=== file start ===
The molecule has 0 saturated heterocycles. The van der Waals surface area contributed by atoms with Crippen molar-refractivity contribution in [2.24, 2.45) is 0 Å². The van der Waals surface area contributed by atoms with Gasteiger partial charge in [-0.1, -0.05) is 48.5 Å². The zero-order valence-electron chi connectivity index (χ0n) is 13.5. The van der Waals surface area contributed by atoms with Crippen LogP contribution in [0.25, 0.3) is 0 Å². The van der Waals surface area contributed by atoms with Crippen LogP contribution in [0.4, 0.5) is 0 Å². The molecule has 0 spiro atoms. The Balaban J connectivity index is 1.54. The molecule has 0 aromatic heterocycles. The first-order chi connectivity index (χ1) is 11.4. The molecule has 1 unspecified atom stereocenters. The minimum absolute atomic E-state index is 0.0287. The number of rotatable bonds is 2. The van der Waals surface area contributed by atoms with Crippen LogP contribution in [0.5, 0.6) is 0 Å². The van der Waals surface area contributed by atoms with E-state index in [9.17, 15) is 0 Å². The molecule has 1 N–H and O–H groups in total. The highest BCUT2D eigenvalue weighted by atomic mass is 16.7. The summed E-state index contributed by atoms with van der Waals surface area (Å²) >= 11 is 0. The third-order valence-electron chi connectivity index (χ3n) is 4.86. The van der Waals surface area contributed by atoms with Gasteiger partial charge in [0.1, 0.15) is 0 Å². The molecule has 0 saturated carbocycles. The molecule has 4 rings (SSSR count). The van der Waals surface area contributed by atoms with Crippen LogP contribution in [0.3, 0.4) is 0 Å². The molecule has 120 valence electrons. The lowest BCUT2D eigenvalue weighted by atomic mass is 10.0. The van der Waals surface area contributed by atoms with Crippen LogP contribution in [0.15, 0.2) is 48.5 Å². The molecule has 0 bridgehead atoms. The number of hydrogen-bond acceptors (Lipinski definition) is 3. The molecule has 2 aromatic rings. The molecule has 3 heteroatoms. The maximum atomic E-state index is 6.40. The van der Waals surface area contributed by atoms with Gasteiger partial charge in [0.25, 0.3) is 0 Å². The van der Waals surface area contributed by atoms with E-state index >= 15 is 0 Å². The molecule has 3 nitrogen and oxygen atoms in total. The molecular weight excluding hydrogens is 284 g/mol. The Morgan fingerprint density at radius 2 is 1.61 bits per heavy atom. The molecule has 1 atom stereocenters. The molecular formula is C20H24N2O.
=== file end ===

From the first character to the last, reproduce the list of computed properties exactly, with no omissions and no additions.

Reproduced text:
The molecule has 0 saturated heterocycles. The van der Waals surface area contributed by atoms with Crippen molar-refractivity contribution in [2.24, 2.45) is 0 Å². The van der Waals surface area contributed by atoms with Gasteiger partial charge in [-0.1, -0.05) is 48.5 Å². The zero-order valence-electron chi connectivity index (χ0n) is 13.5. The van der Waals surface area contributed by atoms with Crippen LogP contribution in [0.25, 0.3) is 0 Å². The van der Waals surface area contributed by atoms with Crippen LogP contribution in [0.4, 0.5) is 0 Å². The molecule has 0 spiro atoms. The Balaban J connectivity index is 1.54. The molecule has 0 aromatic heterocycles. The first-order chi connectivity index (χ1) is 11.4. The molecule has 1 unspecified atom stereocenters. The minimum absolute atomic E-state index is 0.0287. The number of rotatable bonds is 2. The van der Waals surface area contributed by atoms with Crippen LogP contribution in [0.5, 0.6) is 0 Å². The van der Waals surface area contributed by atoms with E-state index in [9.17, 15) is 0 Å². The molecule has 1 N–H and O–H groups in total. The highest BCUT2D eigenvalue weighted by atomic mass is 16.7. The summed E-state index contributed by atoms with van der Waals surface area (Å²) >= 11 is 0. The third-order valence-electron chi connectivity index (χ3n) is 4.86. The van der Waals surface area contributed by atoms with Gasteiger partial charge in [0.1, 0.15) is 0 Å². The molecule has 0 saturated carbocycles. The molecule has 4 rings (SSSR count). The van der Waals surface area contributed by atoms with Crippen LogP contribution in [0.3, 0.4) is 0 Å². The molecule has 120 valence electrons. The lowest BCUT2D eigenvalue weighted by atomic mass is 10.0. The van der Waals surface area contributed by atoms with Crippen LogP contribution in [0.15, 0.2) is 48.5 Å². The molecule has 0 bridgehead atoms. The number of hydrogen-bond acceptors (Lipinski definition) is 3. The molecule has 2 aromatic rings. The molecule has 3 heteroatoms. The maximum atomic E-state index is 6.40. The van der Waals surface area contributed by atoms with Gasteiger partial charge in [0.25, 0.3) is 0 Å². The van der Waals surface area contributed by atoms with E-state index >= 15 is 0 Å². The molecule has 3 nitrogen and oxygen atoms in total. The molecular weight excluding hydrogens is 284 g/mol. The Morgan fingerprint density at radius 2 is 1.61 bits per heavy atom. The molecule has 1 atom stereocenters. The molecular formula is C20H24N2O.